Gua sha is an ancient Chinese home remedy, which is based on scraping the skin with a blunt object such as a rice spoon in order to get the ‘sha’ (heat or stagnation) out of the muscles. It is often used to treat fever and the common cold but also works wonders for headaches and migraines. One of my many success stories with migraines involved gua sha and you can read about it on the case studies page.

Using gua sha

The gua sha tool is placed against the skin surface, which has been pre-oiled. The tool is then pressed down firmly and moved along the affected muscle or muscle group. In areas of stagnation or stiffness there is a tendency for immediate red or purple blemishing of the skin. This is due to breaking up of muscle fibres and peripheral capillaries. It will look like bruising in some cases, but disappears within 2-4 days and is not painful.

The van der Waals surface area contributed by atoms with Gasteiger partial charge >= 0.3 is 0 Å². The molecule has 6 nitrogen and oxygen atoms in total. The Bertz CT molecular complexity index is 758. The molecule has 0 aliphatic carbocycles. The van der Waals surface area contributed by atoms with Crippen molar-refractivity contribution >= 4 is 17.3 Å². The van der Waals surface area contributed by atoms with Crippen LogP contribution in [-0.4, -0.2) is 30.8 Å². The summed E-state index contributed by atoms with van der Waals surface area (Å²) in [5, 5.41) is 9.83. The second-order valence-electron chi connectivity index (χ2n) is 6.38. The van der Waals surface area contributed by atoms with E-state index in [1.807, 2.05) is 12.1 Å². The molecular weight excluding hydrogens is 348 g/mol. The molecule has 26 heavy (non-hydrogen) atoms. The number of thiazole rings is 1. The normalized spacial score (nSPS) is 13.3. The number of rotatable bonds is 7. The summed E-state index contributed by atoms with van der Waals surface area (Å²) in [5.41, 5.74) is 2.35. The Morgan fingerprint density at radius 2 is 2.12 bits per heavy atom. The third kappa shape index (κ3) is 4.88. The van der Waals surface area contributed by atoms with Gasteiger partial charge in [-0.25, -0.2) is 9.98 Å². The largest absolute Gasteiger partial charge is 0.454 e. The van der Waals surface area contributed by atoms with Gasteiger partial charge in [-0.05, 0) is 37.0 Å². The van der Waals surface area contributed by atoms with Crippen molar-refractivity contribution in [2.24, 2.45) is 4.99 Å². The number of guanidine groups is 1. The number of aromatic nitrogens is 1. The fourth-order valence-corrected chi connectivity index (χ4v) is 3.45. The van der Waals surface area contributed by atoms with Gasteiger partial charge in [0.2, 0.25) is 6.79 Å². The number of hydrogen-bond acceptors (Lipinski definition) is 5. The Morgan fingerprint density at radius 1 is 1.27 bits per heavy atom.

Areas that are not affected will only feel warm and will be marked. Gua sha, as well as being beneficial as a treatment tool, therefore also serves as a diagnostic tool for the practitioner because it highlights the areas of the body most affected by injury, pain, etc.

An alternative technique to gua sha Diana uses is fire cupping which produces similar results.